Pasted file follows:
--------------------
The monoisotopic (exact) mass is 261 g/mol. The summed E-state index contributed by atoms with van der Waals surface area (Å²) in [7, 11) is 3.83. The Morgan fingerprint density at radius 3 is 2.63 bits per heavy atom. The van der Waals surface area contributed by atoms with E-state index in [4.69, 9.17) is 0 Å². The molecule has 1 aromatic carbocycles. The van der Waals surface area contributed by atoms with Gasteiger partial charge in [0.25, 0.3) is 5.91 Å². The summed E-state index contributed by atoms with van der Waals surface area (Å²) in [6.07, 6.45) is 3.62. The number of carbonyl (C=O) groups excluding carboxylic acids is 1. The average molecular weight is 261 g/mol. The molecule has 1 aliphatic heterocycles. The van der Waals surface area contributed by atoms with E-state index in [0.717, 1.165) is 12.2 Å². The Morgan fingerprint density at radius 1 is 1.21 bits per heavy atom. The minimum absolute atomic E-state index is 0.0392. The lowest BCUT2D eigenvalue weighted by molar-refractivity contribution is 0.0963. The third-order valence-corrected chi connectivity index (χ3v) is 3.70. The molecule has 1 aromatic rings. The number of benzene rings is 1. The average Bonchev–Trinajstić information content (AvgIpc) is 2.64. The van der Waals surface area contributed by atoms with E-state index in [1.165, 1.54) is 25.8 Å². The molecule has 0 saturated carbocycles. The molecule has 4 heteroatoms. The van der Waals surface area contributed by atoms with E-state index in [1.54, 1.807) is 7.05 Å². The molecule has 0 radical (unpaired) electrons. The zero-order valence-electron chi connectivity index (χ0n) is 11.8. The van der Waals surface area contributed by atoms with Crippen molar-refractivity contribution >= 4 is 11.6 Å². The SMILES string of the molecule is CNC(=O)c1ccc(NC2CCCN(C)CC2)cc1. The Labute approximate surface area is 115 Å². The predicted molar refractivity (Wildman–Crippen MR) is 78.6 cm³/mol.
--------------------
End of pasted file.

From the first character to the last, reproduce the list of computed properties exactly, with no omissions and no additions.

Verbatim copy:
The monoisotopic (exact) mass is 261 g/mol. The summed E-state index contributed by atoms with van der Waals surface area (Å²) in [7, 11) is 3.83. The Morgan fingerprint density at radius 3 is 2.63 bits per heavy atom. The van der Waals surface area contributed by atoms with E-state index in [4.69, 9.17) is 0 Å². The molecule has 1 aromatic carbocycles. The van der Waals surface area contributed by atoms with Gasteiger partial charge in [0.25, 0.3) is 5.91 Å². The summed E-state index contributed by atoms with van der Waals surface area (Å²) in [6.07, 6.45) is 3.62. The number of carbonyl (C=O) groups excluding carboxylic acids is 1. The average molecular weight is 261 g/mol. The molecule has 1 aliphatic heterocycles. The van der Waals surface area contributed by atoms with E-state index in [0.717, 1.165) is 12.2 Å². The Morgan fingerprint density at radius 1 is 1.21 bits per heavy atom. The minimum absolute atomic E-state index is 0.0392. The lowest BCUT2D eigenvalue weighted by molar-refractivity contribution is 0.0963. The third-order valence-corrected chi connectivity index (χ3v) is 3.70. The molecule has 1 aromatic rings. The number of benzene rings is 1. The average Bonchev–Trinajstić information content (AvgIpc) is 2.64. The van der Waals surface area contributed by atoms with E-state index in [1.165, 1.54) is 25.8 Å². The molecule has 0 saturated carbocycles. The molecule has 4 heteroatoms. The van der Waals surface area contributed by atoms with E-state index in [1.54, 1.807) is 7.05 Å². The molecule has 0 radical (unpaired) electrons. The zero-order valence-electron chi connectivity index (χ0n) is 11.8. The van der Waals surface area contributed by atoms with Crippen molar-refractivity contribution >= 4 is 11.6 Å². The SMILES string of the molecule is CNC(=O)c1ccc(NC2CCCN(C)CC2)cc1. The Labute approximate surface area is 115 Å². The predicted molar refractivity (Wildman–Crippen MR) is 78.6 cm³/mol.